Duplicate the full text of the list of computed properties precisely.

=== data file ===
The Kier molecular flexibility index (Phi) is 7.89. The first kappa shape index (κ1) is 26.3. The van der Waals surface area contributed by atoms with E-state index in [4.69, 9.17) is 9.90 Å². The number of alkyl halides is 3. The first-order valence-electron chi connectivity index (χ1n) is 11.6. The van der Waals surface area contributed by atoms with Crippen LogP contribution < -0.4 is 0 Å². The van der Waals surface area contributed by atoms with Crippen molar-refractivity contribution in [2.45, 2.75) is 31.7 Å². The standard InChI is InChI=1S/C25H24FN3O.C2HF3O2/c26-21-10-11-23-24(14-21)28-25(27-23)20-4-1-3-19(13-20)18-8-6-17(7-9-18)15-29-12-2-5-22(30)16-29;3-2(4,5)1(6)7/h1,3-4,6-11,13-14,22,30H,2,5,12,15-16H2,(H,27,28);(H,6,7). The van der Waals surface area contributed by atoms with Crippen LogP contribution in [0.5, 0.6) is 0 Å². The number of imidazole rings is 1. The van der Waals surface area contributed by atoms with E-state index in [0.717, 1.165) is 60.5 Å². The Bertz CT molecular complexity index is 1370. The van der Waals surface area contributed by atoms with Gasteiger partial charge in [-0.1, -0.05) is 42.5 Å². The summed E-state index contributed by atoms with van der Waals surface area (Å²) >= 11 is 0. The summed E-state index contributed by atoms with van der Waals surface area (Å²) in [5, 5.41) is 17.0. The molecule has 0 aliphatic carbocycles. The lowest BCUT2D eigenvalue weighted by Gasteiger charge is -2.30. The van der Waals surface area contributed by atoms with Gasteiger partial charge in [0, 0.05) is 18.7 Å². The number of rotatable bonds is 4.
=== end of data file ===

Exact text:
The Kier molecular flexibility index (Phi) is 7.89. The first kappa shape index (κ1) is 26.3. The van der Waals surface area contributed by atoms with E-state index in [4.69, 9.17) is 9.90 Å². The number of alkyl halides is 3. The first-order valence-electron chi connectivity index (χ1n) is 11.6. The van der Waals surface area contributed by atoms with Crippen LogP contribution < -0.4 is 0 Å². The van der Waals surface area contributed by atoms with Crippen molar-refractivity contribution in [2.45, 2.75) is 31.7 Å². The standard InChI is InChI=1S/C25H24FN3O.C2HF3O2/c26-21-10-11-23-24(14-21)28-25(27-23)20-4-1-3-19(13-20)18-8-6-17(7-9-18)15-29-12-2-5-22(30)16-29;3-2(4,5)1(6)7/h1,3-4,6-11,13-14,22,30H,2,5,12,15-16H2,(H,27,28);(H,6,7). The van der Waals surface area contributed by atoms with Crippen LogP contribution in [0.5, 0.6) is 0 Å². The number of imidazole rings is 1. The van der Waals surface area contributed by atoms with E-state index in [0.717, 1.165) is 60.5 Å². The Bertz CT molecular complexity index is 1370. The van der Waals surface area contributed by atoms with Gasteiger partial charge in [-0.1, -0.05) is 42.5 Å². The summed E-state index contributed by atoms with van der Waals surface area (Å²) >= 11 is 0. The summed E-state index contributed by atoms with van der Waals surface area (Å²) in [5, 5.41) is 17.0. The molecule has 0 aliphatic carbocycles. The lowest BCUT2D eigenvalue weighted by Gasteiger charge is -2.30. The van der Waals surface area contributed by atoms with Gasteiger partial charge in [0, 0.05) is 18.7 Å². The number of rotatable bonds is 4.